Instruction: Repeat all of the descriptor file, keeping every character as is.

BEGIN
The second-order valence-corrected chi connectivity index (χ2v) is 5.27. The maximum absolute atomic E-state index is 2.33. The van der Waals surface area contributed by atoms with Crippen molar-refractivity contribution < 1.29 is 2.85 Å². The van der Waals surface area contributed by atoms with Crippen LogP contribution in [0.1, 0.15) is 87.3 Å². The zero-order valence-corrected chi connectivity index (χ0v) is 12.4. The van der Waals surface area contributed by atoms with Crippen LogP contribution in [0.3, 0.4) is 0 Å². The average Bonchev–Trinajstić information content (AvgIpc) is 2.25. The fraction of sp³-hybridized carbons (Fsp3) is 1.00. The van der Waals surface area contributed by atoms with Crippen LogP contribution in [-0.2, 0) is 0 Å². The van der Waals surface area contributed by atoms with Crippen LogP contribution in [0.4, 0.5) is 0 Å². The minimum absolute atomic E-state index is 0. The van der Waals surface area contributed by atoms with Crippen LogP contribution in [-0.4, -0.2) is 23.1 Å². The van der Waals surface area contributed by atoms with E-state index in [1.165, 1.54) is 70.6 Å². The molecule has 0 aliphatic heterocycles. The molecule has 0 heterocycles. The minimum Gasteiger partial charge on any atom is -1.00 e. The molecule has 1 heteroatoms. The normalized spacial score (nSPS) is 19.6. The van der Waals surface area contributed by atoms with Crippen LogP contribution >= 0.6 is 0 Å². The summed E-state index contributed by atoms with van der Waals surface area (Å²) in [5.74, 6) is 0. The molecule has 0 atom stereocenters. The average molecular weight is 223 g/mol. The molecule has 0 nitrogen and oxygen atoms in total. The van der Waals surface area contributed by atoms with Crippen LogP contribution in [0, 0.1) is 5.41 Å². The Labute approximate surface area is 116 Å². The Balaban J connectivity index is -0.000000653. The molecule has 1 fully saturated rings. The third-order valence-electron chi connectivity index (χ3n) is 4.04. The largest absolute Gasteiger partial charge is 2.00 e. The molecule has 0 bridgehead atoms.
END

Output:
The second-order valence-corrected chi connectivity index (χ2v) is 5.27. The maximum absolute atomic E-state index is 2.33. The van der Waals surface area contributed by atoms with Crippen molar-refractivity contribution < 1.29 is 2.85 Å². The van der Waals surface area contributed by atoms with Crippen LogP contribution in [0.1, 0.15) is 87.3 Å². The zero-order valence-corrected chi connectivity index (χ0v) is 12.4. The van der Waals surface area contributed by atoms with Crippen LogP contribution in [0.3, 0.4) is 0 Å². The average Bonchev–Trinajstić information content (AvgIpc) is 2.25. The fraction of sp³-hybridized carbons (Fsp3) is 1.00. The van der Waals surface area contributed by atoms with Crippen LogP contribution in [-0.2, 0) is 0 Å². The van der Waals surface area contributed by atoms with Crippen LogP contribution in [0.4, 0.5) is 0 Å². The minimum absolute atomic E-state index is 0. The van der Waals surface area contributed by atoms with Crippen LogP contribution in [-0.4, -0.2) is 23.1 Å². The van der Waals surface area contributed by atoms with E-state index in [1.165, 1.54) is 70.6 Å². The molecule has 0 aliphatic heterocycles. The molecule has 0 heterocycles. The minimum Gasteiger partial charge on any atom is -1.00 e. The molecule has 1 heteroatoms. The normalized spacial score (nSPS) is 19.6. The van der Waals surface area contributed by atoms with Crippen LogP contribution >= 0.6 is 0 Å². The summed E-state index contributed by atoms with van der Waals surface area (Å²) in [5.74, 6) is 0. The molecule has 0 atom stereocenters. The average molecular weight is 223 g/mol. The molecule has 0 nitrogen and oxygen atoms in total. The van der Waals surface area contributed by atoms with Crippen LogP contribution in [0, 0.1) is 5.41 Å². The Labute approximate surface area is 116 Å². The Balaban J connectivity index is -0.000000653. The molecule has 1 fully saturated rings. The third-order valence-electron chi connectivity index (χ3n) is 4.04. The largest absolute Gasteiger partial charge is 2.00 e. The molecule has 0 bridgehead atoms.